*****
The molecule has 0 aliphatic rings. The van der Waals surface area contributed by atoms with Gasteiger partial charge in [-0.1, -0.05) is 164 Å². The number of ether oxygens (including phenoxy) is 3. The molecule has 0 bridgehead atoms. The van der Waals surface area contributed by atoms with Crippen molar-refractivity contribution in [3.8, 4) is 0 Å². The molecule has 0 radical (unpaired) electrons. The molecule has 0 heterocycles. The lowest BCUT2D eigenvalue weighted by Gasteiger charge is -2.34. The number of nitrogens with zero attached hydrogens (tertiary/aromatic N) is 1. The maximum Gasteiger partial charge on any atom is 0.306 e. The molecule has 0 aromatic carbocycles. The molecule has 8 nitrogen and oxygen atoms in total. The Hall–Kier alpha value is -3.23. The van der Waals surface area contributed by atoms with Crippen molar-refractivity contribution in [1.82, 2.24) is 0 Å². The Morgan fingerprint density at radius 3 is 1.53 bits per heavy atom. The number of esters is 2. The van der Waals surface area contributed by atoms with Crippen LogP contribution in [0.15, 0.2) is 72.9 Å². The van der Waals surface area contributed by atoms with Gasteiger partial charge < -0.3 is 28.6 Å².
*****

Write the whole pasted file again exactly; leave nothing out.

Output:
The molecule has 0 aliphatic rings. The van der Waals surface area contributed by atoms with Gasteiger partial charge in [-0.1, -0.05) is 164 Å². The number of ether oxygens (including phenoxy) is 3. The molecule has 0 bridgehead atoms. The van der Waals surface area contributed by atoms with Crippen molar-refractivity contribution in [3.8, 4) is 0 Å². The molecule has 0 radical (unpaired) electrons. The molecule has 0 heterocycles. The lowest BCUT2D eigenvalue weighted by Gasteiger charge is -2.34. The number of nitrogens with zero attached hydrogens (tertiary/aromatic N) is 1. The maximum Gasteiger partial charge on any atom is 0.306 e. The molecule has 0 aromatic carbocycles. The molecule has 8 nitrogen and oxygen atoms in total. The Hall–Kier alpha value is -3.23. The van der Waals surface area contributed by atoms with Crippen molar-refractivity contribution in [1.82, 2.24) is 0 Å². The Morgan fingerprint density at radius 3 is 1.53 bits per heavy atom. The number of esters is 2. The van der Waals surface area contributed by atoms with Crippen LogP contribution in [0.15, 0.2) is 72.9 Å². The van der Waals surface area contributed by atoms with Gasteiger partial charge < -0.3 is 28.6 Å².